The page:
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KEY POINTS: CLASSIFICATION, DIAGNOSIS, AND SCREENING FOR DIABETES

In 1995, the classification of diabetes mellitus was changed, with the major categories being type 1 (immune-mediated or idiopathic) and type 2 diabetes mellitus.
Diagnostic criteria for gestational diabetes mellitus (GDM), impaired glucose tolerance (IGT), impaired fasting glucose (IFG), and diabetes mellitus were updated.
The major change was lowering the fasting plasma glucose from > 140 mg/dl to > 126 mg/dl for the diagnosis of diabetes mellitus. Pre-diabetes is defined by either IFG (110-125 mg/dl) or IGT. People with pre-diabetes are at a high risk for the development of diabetes and coronary heart disease.
Screening for the presence of diabetes is best done by measuring the glucose concentration in a specimen of venous plasma, taken after an overnight (> 8 hours) fast.
Fingerstick glucose testing is not accurate enough to use for screening.
Screening should be confined to members of high-risk groups
Two recent major studies have indicated that the onset of type diabetes in people with IGT may be delayed by intensive lifestyle changes (diet and exercise). One study showed that metformin therapy was effective. => These studies indicate that increased use of glucose tolerance testing in people at high risk for diabetes should be used in the future because therapy may decrease the risk of diabetes.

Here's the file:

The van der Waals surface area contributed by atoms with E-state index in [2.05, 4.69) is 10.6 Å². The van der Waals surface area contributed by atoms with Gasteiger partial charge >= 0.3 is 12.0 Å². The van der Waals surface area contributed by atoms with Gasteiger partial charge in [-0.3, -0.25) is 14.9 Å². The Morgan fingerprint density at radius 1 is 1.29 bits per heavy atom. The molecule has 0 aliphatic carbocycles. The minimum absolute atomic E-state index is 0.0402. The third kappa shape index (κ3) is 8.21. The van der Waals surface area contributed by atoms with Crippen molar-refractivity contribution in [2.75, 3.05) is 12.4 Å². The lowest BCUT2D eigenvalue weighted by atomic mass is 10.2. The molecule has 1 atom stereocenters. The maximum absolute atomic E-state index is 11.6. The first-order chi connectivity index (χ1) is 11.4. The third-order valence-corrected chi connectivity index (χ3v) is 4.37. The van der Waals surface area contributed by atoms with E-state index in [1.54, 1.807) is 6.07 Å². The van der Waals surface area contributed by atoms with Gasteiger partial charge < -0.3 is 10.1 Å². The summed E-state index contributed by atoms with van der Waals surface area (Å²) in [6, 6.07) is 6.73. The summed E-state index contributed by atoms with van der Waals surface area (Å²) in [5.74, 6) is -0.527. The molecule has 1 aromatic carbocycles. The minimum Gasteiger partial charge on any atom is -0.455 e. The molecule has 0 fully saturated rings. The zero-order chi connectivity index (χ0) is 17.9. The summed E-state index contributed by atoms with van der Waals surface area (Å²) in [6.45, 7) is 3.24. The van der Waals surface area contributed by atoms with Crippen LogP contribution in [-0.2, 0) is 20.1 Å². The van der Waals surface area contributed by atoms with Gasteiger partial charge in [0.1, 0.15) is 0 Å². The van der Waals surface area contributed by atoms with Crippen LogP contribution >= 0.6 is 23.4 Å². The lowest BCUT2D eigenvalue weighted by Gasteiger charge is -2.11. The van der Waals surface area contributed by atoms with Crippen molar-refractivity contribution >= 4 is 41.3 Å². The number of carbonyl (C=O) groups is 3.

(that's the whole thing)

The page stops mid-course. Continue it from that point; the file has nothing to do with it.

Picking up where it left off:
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LIFESTYLE FOR A HEALTHY PROSTATE: WAYS TO REDUCE STRESS

Do other people upset you, particularly when they don’t do things your way? Try cooperation instead of confrontation; it’s better than fighting and always being “right.” A little give and take on both sides will reduce the strain and make you both feel more comfortable.
A good cry can be a healthy way to bring relief to your anxiety, and it might even prevent a headache or other physical consequence. Take some deep breaths; that activity also releases tension.
You can’t always run away, but you can “dream the impossible dream.” A quiet country scene painted mentally, or on canvas, can take you out of the turmoil of a stressful situation. Change the scene by reading a good book or playing beautiful music to create a sense of peace and tranquility. Of considerable help to me is that each day I will take at least 20 minutes to create a scene in my mind of the ocean, which is my favorite spot to relax and to regenerate my enthusiasm for whatever project I am involved in.
It helps to talk to someone about your concerns and worries. Perhaps a friend, family member, teacher, or counselor can help you see your problem in a different light. If you feel your problem is serious, you might seek professional help from a psychologist, psychiatrist, or social worker. Knowing when to ask for help may avoid more serious problems later. No man is an island and can stand alone.
If a problem is beyond your control and cannot be changed at the moment, don’t fight the situation. Learn to accept things as they are—for now—until such time as you can change them. As expressed at Alcoholics Anonymous meetings, “God grant me the serenity to accept the things that I cannot change, the courage to change the things I can, and the wisdom to know the difference.”
Take care of yourself. Get enough rest and eat well. If you are irritable and tense from lack of sleep or if you are not eating correctly, you have less ability to deal with stressful situations. If stress repeatedly keeps you from sleeping, you should ask your doctor to help.
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PMS: NUTRITIONAL DEFICIENCIES

There is plenty of research to support a link between poor eating habits and PMS. The main problems are thought to be caused by shortages of:
• vitamins, particularly B-group vitamins
• minerals such as magnesium and zinc
• essential fatty adds
LACK of essential fatty acids. Essential fatty acids (EFAS) are not fats, like butter, nor adds like those you might have used in school chemistry